David Wiseman is an impeccable character in the movie “Wondrous Oblivion.” He is depicted as mesmerized by all aspects of cricket sporting activity: he participates in the sport, gathers cricket cards, and proactively engages in positive discussions about the game. Despite the character’s profound interest in the game, he is portrayed as a rookie player, especially within the school cricket team.
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Nevertheless, he seems to be headed for improvement when Dennis, a Jamaican employee settles nearby with his household. The new neighbour constructs a cricket area in his home and warmly receives David in his field. Eventually, the relationship between the two contributes to David’s remarkable achievement of both social and professional skills. In view of this, David represents the diverse cultural heritage of the movie.
The tolerant society depicted is manifest following the coming in of David’s new trainer and resourceful cricket mentor. Despite positive consequences of finding his new cricket mentor, the local folk are unable to appreciate the newly found resourceful neighbour. Instead, the locals are depicted fighting racial chauvinism war. David’s parents, Victor and Emily are portrayed as championing the exact opposite cause of what their son stands for, a conservative society. At first, both seem be of the opinion that they should be warmly received by their fellow society members. But they seem to change tack and seem to be backing the forcible expulsion of the ‘foreigners’ from the village.
Despite the carefully organized sporting and social activities, the challenging part of the movie comes when the developments result in a twist; David’s association with the Dennis family enters a new phase, in which his ties with his cricket mentor and his daughter, Judy becomes stronger. David’s parents do not seem to approve of the new development. Adamant, Wiseman starts to dedicate most of his free time playing in Dennis’s pitch and improving his cricket skills. This shows that change is not cowed by the conservative ideas. He continues to uphold liberal agendas through his sporting activities.
The name of the movie, particularly the “oblivion” expression, depicts David’s resolve to try out new ideas and relations (Garcia 47). Notably, as a film that was expected to depict progression from an underprivileged life to a high-end social class, in which David seen to be improving on his game, is rapidly replaced by social reservations and bigotry, especially from his parents. Through David, the society that is resistant to change, comes to view. For instance, David’s moulded capacities are hardly highlighted in the school. His peers do not seem to be conscious of his tremendous improvements in the game. In view of this, David is depicted as an individual, who has been headed the “oblivion” way, thus he is not likely to improve for the better regardless of his associations with the Jamaican family.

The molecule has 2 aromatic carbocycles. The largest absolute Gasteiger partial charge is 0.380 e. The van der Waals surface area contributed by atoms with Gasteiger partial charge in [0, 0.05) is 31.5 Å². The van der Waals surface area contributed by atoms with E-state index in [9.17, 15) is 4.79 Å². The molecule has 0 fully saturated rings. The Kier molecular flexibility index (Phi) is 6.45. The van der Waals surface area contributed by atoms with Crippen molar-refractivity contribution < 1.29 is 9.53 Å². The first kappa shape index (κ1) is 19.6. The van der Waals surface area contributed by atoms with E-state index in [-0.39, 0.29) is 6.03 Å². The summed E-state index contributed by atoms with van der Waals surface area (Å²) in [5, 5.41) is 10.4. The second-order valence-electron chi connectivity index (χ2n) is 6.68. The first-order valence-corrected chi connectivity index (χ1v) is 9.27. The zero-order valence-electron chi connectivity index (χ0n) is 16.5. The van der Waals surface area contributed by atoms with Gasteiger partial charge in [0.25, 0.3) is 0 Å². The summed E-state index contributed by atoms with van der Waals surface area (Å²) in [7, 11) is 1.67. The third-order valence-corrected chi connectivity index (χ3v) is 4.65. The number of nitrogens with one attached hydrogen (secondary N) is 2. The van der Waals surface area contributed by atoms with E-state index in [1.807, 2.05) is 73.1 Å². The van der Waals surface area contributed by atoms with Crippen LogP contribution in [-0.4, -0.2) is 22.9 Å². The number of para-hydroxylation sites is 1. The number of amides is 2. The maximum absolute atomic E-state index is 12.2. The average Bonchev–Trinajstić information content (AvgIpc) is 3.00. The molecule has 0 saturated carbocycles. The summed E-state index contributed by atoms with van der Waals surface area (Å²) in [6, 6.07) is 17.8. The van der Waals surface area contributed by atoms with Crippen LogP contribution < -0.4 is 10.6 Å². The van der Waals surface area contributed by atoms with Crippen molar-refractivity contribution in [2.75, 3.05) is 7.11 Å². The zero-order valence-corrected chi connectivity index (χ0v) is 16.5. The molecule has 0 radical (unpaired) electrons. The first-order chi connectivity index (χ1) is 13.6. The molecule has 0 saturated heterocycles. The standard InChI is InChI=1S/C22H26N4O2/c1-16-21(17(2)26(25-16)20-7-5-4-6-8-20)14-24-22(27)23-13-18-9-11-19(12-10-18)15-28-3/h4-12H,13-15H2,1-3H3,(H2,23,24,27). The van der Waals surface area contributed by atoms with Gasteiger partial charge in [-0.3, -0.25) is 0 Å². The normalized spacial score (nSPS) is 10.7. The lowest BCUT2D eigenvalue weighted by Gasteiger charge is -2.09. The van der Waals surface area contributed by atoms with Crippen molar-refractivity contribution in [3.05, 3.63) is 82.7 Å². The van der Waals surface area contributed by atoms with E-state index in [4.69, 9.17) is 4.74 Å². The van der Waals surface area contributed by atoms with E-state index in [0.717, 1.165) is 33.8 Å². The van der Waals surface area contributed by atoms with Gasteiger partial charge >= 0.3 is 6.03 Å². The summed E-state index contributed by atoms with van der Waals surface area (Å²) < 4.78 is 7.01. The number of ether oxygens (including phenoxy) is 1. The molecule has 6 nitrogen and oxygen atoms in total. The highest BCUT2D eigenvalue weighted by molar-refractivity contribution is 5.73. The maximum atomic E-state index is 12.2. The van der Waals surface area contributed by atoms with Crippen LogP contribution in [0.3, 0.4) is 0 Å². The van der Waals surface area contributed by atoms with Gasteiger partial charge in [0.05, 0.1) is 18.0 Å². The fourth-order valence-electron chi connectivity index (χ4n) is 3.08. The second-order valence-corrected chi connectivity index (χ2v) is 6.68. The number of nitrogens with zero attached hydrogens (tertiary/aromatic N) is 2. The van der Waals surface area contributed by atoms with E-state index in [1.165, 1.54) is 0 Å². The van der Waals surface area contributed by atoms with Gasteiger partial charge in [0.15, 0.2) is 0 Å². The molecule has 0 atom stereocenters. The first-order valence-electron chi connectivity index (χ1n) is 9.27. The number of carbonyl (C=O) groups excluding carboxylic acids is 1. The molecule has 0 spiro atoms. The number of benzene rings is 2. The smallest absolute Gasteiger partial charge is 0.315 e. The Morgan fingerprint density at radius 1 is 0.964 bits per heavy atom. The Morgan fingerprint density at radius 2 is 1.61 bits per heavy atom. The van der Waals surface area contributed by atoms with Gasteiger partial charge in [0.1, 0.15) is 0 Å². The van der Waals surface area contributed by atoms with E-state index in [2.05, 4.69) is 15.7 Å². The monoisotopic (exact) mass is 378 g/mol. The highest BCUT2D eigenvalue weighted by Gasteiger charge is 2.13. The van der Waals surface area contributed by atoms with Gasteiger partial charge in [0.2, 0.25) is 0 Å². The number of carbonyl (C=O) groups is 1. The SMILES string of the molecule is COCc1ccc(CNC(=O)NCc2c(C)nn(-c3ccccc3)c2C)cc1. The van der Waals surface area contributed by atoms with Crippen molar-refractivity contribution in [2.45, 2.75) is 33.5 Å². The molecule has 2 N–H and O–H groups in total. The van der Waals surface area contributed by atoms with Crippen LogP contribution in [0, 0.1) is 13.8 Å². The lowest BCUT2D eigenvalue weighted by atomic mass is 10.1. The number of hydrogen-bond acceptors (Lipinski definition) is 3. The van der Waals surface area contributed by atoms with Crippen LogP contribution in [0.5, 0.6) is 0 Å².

David Wiseman is an impeccable character whose deep interest in playing cricket is unmatched. Despite his scanty skills, he clearly depicts an optimistic society in need of change and social tolerance. The character champions the cause that regardless of limited resources, determination and the readiness to adjust to new innovations and skills is imperative.
His gentleness and numerous cricket cards portray the easiness of the younger generation to adopt tolerance. Through the character the audience often manage to spot the essence of social events such as sports in regard to forging unity in the society; nonetheless, if the new found tolerance were not jealously guarded by proper structures, trivial issues such as racial prejudice could set in and scuttle it.
Garcia, Maria. Wondrous Oblivion. Film Journal International, 109.10 (2006): 46-47.